A valid permit is obligatory for all those who visit Antarctica.
In Sweden, the Antarctic Act (2006:924) protects and conserves this unique environment. The act ensures that international agreements are complied with and is based on the annexes to the Protocol on Environmental Protection to the Antarctic Treaty.
By law, all Swedish citizens who spend time in or undertake activities in the Antarctic must have a valid permit. The purpose of the permit process is to ensure that all activities that are planned are scrutinised in advance and that all necessary action is taken to protect the environment. Consequently, an environmental assessment in which the environmental impact must be at most minor or temporary is conducted before a permit is issued.
The Swedish Polar Research Secretariat is the authority that issues permits for Swedish citizens in accordance with the Antarctic Ordinance (2006:111). Swedish citizens denotes:
- Swedish citizens.
- Swedish legal entities.
- Foreign citizens resident in Sweden.
- Foreign citizens participating in activities that have permits issued pursuant to the Swedish Antarctic Act.
These provisions also apply to Swedish-registered vessels and foreign-registered vessels that have a principal who is a Swedish citizen, Swedish legal entity or a foreign citizen resident in Sweden.
A Swedish permit is not required if there is a valid permit issued by another country that is party to the Antarctic Treaty.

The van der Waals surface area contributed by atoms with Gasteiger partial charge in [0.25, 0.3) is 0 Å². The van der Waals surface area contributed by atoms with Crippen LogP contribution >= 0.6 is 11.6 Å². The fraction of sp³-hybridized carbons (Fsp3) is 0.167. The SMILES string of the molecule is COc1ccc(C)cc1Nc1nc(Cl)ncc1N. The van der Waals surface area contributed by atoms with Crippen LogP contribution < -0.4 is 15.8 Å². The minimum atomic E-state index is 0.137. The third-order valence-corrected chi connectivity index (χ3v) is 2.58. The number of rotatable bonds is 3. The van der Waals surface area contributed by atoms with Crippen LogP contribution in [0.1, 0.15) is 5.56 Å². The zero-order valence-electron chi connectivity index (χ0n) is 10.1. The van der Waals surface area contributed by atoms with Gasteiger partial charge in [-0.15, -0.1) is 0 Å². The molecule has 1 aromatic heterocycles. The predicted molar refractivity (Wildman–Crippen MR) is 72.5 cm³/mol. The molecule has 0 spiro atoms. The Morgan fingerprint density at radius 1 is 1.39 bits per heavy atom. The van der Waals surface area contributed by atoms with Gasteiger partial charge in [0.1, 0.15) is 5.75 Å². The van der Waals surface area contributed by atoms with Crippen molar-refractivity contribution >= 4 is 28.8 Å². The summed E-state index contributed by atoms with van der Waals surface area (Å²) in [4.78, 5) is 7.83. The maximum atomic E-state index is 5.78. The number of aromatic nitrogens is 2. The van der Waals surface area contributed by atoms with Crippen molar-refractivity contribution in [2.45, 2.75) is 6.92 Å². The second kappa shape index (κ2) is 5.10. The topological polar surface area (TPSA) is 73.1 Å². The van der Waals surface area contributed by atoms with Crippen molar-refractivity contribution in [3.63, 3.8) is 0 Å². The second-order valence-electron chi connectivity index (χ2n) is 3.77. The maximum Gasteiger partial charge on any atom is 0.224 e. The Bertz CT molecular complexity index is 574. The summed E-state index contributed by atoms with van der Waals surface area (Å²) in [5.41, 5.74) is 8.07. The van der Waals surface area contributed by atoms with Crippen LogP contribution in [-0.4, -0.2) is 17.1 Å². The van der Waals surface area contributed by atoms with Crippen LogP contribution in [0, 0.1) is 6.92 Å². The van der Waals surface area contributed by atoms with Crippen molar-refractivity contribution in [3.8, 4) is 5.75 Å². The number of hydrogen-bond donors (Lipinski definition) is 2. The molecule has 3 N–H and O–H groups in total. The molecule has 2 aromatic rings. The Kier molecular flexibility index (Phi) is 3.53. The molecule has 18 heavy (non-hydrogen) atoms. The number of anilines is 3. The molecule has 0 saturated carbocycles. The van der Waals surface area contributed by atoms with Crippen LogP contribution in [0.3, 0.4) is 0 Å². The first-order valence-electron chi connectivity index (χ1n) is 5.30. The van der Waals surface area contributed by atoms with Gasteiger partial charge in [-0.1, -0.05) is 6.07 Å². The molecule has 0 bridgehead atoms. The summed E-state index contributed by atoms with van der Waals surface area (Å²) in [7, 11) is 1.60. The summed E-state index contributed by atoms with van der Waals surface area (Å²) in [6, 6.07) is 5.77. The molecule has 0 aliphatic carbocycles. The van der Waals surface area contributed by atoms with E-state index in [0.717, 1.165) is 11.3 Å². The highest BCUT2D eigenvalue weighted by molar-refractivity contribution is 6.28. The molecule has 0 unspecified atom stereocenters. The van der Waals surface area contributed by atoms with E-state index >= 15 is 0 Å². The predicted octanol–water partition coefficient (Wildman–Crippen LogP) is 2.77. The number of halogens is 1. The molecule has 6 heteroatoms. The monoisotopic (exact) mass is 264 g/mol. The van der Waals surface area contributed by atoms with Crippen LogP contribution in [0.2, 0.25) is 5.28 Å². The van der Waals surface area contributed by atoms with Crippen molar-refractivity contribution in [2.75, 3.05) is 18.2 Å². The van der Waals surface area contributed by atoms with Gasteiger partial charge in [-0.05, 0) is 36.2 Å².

How to apply for a permit
Contact the Swedish Polar Research Secretariat well in advance, at least six months prior to departing for Antarctica. For organisers planning large expeditions to Antarctica, for example cruises, the permit process may take even longer. The larger the arrangement, the earlier contact should be made as the preparations for the organiser may be extensive and time-consuming.
Each permit application has to contain an environmental impact assessment for the trip. If you are travelling with a Swedish tourist party or a Swedish research project, it is the person responsible for the tour or research project that has to compile an environmental impact assessment. The same rules apply if you are travelling independently, with a foreign tour operator or are participating in a foreign research project.
Those who are applying for permission must first take out an insurance policy that covers any environmentally hazardous accidents that may occur south of 60 degrees of latitude, i.e. in the Antarctic region.
For more information about what the permit process involves, please contact the Swedish Polar Research Secretariat: email@example.com.